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Here's the extent of my knowledge about pet food: 

Every morning, I feed the cats heaping spoonsful of a premium brand food. If the cats eat the food, I am grateful and make a note: The cats liked today's food! 

The next morning, armed with the knowledge from the previous day, I serve the cats the exact same brand and flavor. The cats get all huffy and peevish and refuse to eat. I spy them skulking around, all surly and offended, calling their cat lawyers on their little cat cellphones to consider taking legal action against me. Such an affront! This cannot stand!

I know what you're thinking: I should get a dog. This never is an issue with dogs. For reasons I will not belabor, this is not an option. 

So I was interested to read a recent study that involved Jean Hall, a professor in the Carlson College of Veterinary Medicine at Oregon State University. Hall and her colleagues on this study ran what amounts to a blind taste test on pet food and came to some surprising conclusions, particularly in relation to cats.

Actually, the work involved in just designing this experiment, performed at the Kansas-based Pet Nutrition Center of Hill's Pet Nutrition, is mind-boggling: The researchers wanted to see what sort of diet dogs and cats would prefer when given a choice between meals that essentially tasted the same. So the researchers set about designing four meals that had different nutritional balances: One diet, for example had more fat than the others. Another diet had more carbohydrates. Another one had more protein, and so on.

But then the researchers had to figure out ways to make the meals taste the same, although I am not sure I want to know exactly how the researchers determined this. (This is the sort of scientific detail that sometimes is delegated to graduate students, God bless these foot soldiers for science.)

The test itself involved monitoring 17 adult dogs and 27 adult cats over 28 days. (It involved dry food, which is easier to track and measure.) Food container placement was changed daily, to account for the "bowl position bias," in which Rover decides he prefers to eat from the first bowl from the left. The dogs were allowed to eat for one hour a day, and their caloric intake was monitored so they would eat enough to maintain health but not enough to go tubby. The cats had access to their food bowls for 23 hours each day and presumably were busy dialing their lawyers during that 24th hour.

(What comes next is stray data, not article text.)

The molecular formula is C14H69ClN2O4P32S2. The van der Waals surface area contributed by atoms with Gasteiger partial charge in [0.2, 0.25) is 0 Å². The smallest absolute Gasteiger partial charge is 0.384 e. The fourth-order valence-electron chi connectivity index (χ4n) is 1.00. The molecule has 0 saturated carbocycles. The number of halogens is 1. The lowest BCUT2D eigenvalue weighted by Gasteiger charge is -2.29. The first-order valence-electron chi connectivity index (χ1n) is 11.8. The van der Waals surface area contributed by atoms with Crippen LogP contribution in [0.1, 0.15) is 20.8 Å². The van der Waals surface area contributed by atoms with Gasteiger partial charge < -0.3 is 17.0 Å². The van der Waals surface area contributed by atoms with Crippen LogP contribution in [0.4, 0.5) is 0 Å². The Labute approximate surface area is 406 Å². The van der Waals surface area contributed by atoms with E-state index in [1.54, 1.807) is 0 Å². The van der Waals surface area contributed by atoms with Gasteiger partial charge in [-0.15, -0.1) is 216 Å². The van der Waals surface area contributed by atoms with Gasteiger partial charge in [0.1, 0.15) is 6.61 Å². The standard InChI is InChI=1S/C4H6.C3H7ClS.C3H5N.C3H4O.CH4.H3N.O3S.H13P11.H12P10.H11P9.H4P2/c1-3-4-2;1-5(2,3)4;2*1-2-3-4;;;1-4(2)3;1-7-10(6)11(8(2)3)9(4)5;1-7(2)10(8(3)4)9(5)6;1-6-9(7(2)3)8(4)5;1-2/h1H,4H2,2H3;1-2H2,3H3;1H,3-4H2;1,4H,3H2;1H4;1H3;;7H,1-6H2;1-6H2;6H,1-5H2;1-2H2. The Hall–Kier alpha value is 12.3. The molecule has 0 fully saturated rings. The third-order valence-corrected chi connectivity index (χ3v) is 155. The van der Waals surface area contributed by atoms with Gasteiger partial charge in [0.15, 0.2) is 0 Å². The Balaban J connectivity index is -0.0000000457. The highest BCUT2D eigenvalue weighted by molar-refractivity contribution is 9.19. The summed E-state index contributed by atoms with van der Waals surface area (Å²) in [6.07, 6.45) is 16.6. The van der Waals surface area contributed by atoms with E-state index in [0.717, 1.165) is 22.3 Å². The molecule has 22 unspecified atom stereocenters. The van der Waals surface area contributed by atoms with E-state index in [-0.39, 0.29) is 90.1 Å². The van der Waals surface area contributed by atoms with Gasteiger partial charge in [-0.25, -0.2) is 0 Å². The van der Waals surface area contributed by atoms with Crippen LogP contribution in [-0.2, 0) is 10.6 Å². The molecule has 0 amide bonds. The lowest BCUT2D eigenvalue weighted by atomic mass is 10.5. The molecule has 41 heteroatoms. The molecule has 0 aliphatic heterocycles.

It turned out that given their druthers, dogs preferred the diets that were heavier on the fat; they preferred a diet that was 41 percent fat and 36 percent carbs. No surprise there. 

But the cats were contrarian (again, no surprise). Despite a pet food industry that's been emphasizing protein-heavy feline diets, cats preferred the diets that were heavier on the carbs, opting for a diet that was 43 percent carbs and 30 percent protein. Not a single dog or cat chose to get the highest percentage of its calories from protein. (The Pet Nutrition Center of Hill's Pet Nutrition Inc. helped support the research, which was published recently in the Journal of Experimental Biology.)

"This new knowledge is going to challenge some people," Hall said. "It's new knowledge. It's credible. It's statistically valid. You have to consider it."

She said protein tends to be the most expensive ingredient in pet food. So, if pets don't need as much protein as earlier thought, why pack their food with it?

And the issue takes on some added urgency in the case of older cats, who can be prone to kidney disease. In essence, younger cats are more able to dispose of excess protein a lot better than older cats can — and that can add to the stress that older feline kidneys already endure, Hall said.

The findings also raise this intriguing question: What physiological signals are the animals responding to when they decide which foods to eat? "That's a whole new field," Hall said.

Are the pets eating the food that their bodies tell them best matches their needs? If that's the case, how does that signal get to the brain? 

Those are the kinds of questions that keep Hall engaged in these studies: "I enjoy this. I enjoy looking at what you eat and how it maintains long-term health."

And there also is the sense that there's still lots we don't know about pet nutrition — or nutrition in general, for that matter.

"Everybody thinks they know a lot about pet food," Hall said, "but there's a lot we don't know." (mm)

Mike McInally is the editor of the Democrat-Herald and the Gazette-Times. His household currently includes three cats, all of which essentially just showed up at his back door. He can be contacted at mike.mcinally@lee.net

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